The Doors And What Thay Did To Me  (A Thirty Year Perspective)

By Tom Robbins


A few writers seem to be born with a singular, personal voice. The majority never develop a distinctive, original style and don't care: they're too busy riding to the hounds of commerce or favor. Then, there are those like myself who wait - with varying degrees of frustration and patience - for that day when the cerebral curtains might part and they find themselves at last able to say exactly what they want exactly how they want, find a voice, in short, of their own. For me, that day came in 1967, only instead of curtains parting, it was doors opening; doors, in fact, being blown off their hinges, doors, as in The Doors.

At the time, Seattle's "house" bands were The Youngbloods and Country Joe & The Fish, groups whose electrical bananas may have shocked straight society, but who, to their fans, were as folksy and affectionate as psychedelic puppies. Accustomed to having its face licked, Seattle was unprepared for a band that, while it might sniff a crotch or two, definitely did not wag its tail. The Doors embodied the Zeitgeist, with all of its political optimism, spiritual awareness and liberating transcendence of obsolete cultural values, but embodied it with a potency, concentration and theatrical vehemence that was totally unexpected. They flaunted rather than soft-pedaled the threat that the new culture presented to the old culture, and both cultures were left rather reeling by the experience.

I was one of many young Seattlites who staggered, dazed but fomented, from Eagles Auditorium at the end of The Doors' first appearance here. Back in my attic room, still partially stoned, I'm sure, from sources other than the music, I sat down around 2 a.m. to review the concert for the Helix, a local underground newspaper, and riding the wave of uncompromising, primal, poetic energy that The Doors had dashed against the reef of my brain, I broke on through to the other side. Which is to say, I finally found my voice. True, the resulting piece of impressionistic prose was a less than nature foreshadowing of my eventual literary style, and I cannot say with certainty that some of its phrases were not blatantly stolen from whatever I was reading that summer, but I wrote with a vigor, a freedom, a precision-within-aban-don that I'd heretofore never attained. My fire had been lit. Several weeks later, I began my first novel. Another Roadside Attraction, and never looked back.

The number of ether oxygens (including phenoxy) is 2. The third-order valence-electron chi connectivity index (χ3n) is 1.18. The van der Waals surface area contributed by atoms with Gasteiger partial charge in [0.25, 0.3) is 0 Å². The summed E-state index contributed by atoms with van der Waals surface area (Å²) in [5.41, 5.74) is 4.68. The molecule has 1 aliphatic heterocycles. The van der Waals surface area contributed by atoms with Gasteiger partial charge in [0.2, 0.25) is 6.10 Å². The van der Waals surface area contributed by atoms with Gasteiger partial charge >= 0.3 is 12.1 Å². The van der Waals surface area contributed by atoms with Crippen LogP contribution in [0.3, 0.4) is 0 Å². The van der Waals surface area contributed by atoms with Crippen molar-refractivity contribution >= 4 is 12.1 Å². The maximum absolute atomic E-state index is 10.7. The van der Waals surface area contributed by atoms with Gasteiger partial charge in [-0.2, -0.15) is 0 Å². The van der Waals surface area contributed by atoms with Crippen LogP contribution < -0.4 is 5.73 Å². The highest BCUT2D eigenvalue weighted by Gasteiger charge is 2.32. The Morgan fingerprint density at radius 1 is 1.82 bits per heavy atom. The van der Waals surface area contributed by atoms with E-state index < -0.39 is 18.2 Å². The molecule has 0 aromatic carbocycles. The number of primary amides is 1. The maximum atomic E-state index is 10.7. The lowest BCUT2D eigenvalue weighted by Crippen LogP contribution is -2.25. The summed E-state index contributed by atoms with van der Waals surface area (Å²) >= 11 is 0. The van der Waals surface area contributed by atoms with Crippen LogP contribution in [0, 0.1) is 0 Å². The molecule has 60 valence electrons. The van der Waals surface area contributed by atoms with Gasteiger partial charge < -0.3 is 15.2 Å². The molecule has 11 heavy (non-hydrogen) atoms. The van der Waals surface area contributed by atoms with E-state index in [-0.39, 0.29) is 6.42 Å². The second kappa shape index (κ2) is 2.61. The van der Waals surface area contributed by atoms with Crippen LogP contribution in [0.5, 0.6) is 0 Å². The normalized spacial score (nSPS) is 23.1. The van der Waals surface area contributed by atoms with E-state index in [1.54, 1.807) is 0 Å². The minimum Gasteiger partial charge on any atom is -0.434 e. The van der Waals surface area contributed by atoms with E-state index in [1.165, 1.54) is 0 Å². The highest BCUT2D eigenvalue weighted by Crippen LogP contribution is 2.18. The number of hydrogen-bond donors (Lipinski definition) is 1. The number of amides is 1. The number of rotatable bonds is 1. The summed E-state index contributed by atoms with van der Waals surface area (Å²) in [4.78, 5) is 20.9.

As for The Doors, I feel about them today much as I did when I composed the following review that wild July night thirty years ago: riff for riff, image for image, little red rooster for little red rooster, they were the most exciting rock and roll band America ever produced.

Seattle July 1997


On July 23, Eagles Auditorium was raped and pillaged, anointed and sanctified, by four musicians calling themselves after a utilitarian device for opening and closing architectural entryways and medicine cabinets; The Doors. Yes, The Doors. Jeweled glass panels, knobs that resemble spitting phalluses, mail slots that glow like jack-o'lantern lips - and not a welcome mat in sight. Enter if you dare, my children, exit if you can.

The Doors. Their style is early cunnilingual, late patricidal, lunchtime in the Everglades, Black Forest blood sausage on electrified bread, Jean Genet up a totem pole, artists at the barricades, Edgar Alien Poe drowning in his birdbath, Massacre of the Innocents, tarantella of the satyrs, L.A. pagans drawing down the moon The Doors. The musical equivalent of a ritual sacrifice, an amplified sex throb, a wounded yet somehow elegant yowl for the lost soul of America, histrionic tricksters making hard cider of the apples of Eden and petting the head of the Snake.